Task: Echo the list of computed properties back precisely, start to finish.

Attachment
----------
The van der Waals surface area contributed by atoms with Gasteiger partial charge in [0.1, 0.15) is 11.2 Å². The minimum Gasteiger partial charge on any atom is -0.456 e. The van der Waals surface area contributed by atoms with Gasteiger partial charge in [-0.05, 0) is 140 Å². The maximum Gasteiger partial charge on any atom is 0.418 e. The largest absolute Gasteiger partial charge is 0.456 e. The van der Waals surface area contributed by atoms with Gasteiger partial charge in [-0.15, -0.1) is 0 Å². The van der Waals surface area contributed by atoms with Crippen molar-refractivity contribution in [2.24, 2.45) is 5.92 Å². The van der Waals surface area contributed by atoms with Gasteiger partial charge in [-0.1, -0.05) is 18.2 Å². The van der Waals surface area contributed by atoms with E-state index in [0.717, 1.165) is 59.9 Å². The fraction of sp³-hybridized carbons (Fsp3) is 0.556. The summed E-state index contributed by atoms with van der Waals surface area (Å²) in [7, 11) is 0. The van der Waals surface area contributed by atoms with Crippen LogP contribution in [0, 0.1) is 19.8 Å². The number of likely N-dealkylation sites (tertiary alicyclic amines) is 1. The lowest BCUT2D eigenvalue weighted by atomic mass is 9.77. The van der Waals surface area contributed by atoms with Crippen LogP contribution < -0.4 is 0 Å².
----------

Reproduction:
The van der Waals surface area contributed by atoms with Gasteiger partial charge in [0.1, 0.15) is 11.2 Å². The minimum Gasteiger partial charge on any atom is -0.456 e. The van der Waals surface area contributed by atoms with Gasteiger partial charge in [-0.05, 0) is 140 Å². The maximum Gasteiger partial charge on any atom is 0.418 e. The largest absolute Gasteiger partial charge is 0.456 e. The van der Waals surface area contributed by atoms with Gasteiger partial charge in [-0.15, -0.1) is 0 Å². The van der Waals surface area contributed by atoms with Crippen molar-refractivity contribution in [2.24, 2.45) is 5.92 Å². The van der Waals surface area contributed by atoms with Gasteiger partial charge in [-0.1, -0.05) is 18.2 Å². The van der Waals surface area contributed by atoms with E-state index in [0.717, 1.165) is 59.9 Å². The fraction of sp³-hybridized carbons (Fsp3) is 0.556. The summed E-state index contributed by atoms with van der Waals surface area (Å²) in [7, 11) is 0. The van der Waals surface area contributed by atoms with Crippen LogP contribution in [0, 0.1) is 19.8 Å². The number of likely N-dealkylation sites (tertiary alicyclic amines) is 1. The lowest BCUT2D eigenvalue weighted by atomic mass is 9.77. The van der Waals surface area contributed by atoms with Crippen LogP contribution < -0.4 is 0 Å².